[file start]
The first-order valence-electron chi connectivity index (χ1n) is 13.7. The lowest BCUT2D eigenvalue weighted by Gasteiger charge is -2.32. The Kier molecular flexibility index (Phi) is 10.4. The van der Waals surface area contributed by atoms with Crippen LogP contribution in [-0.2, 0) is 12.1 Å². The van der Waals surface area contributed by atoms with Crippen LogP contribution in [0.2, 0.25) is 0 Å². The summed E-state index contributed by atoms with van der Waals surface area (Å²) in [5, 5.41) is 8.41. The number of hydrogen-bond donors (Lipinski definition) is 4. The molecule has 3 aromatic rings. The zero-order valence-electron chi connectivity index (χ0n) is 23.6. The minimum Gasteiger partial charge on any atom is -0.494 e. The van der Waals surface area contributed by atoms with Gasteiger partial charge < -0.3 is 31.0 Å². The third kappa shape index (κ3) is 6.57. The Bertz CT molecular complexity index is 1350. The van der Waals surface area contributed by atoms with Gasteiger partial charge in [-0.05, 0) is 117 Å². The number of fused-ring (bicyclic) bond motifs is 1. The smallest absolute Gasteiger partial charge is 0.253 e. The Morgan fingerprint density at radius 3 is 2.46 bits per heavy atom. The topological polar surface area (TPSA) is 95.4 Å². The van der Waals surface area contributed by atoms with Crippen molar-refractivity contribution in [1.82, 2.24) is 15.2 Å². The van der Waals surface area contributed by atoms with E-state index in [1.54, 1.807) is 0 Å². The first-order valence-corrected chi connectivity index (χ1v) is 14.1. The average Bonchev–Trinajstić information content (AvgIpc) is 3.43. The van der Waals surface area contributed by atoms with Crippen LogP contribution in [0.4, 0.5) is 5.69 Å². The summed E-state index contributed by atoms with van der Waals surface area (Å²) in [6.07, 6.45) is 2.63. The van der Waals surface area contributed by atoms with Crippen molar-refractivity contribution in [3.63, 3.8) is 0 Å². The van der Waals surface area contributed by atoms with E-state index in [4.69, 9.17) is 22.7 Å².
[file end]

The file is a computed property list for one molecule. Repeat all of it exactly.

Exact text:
The first-order valence-electron chi connectivity index (χ1n) is 13.7. The lowest BCUT2D eigenvalue weighted by Gasteiger charge is -2.32. The Kier molecular flexibility index (Phi) is 10.4. The van der Waals surface area contributed by atoms with Crippen LogP contribution in [-0.2, 0) is 12.1 Å². The van der Waals surface area contributed by atoms with Crippen LogP contribution in [0.2, 0.25) is 0 Å². The summed E-state index contributed by atoms with van der Waals surface area (Å²) in [5, 5.41) is 8.41. The number of hydrogen-bond donors (Lipinski definition) is 4. The molecule has 3 aromatic rings. The zero-order valence-electron chi connectivity index (χ0n) is 23.6. The minimum Gasteiger partial charge on any atom is -0.494 e. The van der Waals surface area contributed by atoms with Gasteiger partial charge < -0.3 is 31.0 Å². The third kappa shape index (κ3) is 6.57. The Bertz CT molecular complexity index is 1350. The van der Waals surface area contributed by atoms with Gasteiger partial charge in [-0.05, 0) is 117 Å². The number of fused-ring (bicyclic) bond motifs is 1. The smallest absolute Gasteiger partial charge is 0.253 e. The Morgan fingerprint density at radius 3 is 2.46 bits per heavy atom. The topological polar surface area (TPSA) is 95.4 Å². The van der Waals surface area contributed by atoms with Crippen molar-refractivity contribution in [1.82, 2.24) is 15.2 Å². The van der Waals surface area contributed by atoms with E-state index in [1.54, 1.807) is 0 Å². The first-order valence-corrected chi connectivity index (χ1v) is 14.1. The average Bonchev–Trinajstić information content (AvgIpc) is 3.43. The van der Waals surface area contributed by atoms with Crippen LogP contribution in [0.4, 0.5) is 5.69 Å². The summed E-state index contributed by atoms with van der Waals surface area (Å²) in [6.07, 6.45) is 2.63. The van der Waals surface area contributed by atoms with Crippen molar-refractivity contribution in [3.63, 3.8) is 0 Å². The van der Waals surface area contributed by atoms with E-state index in [4.69, 9.17) is 22.7 Å².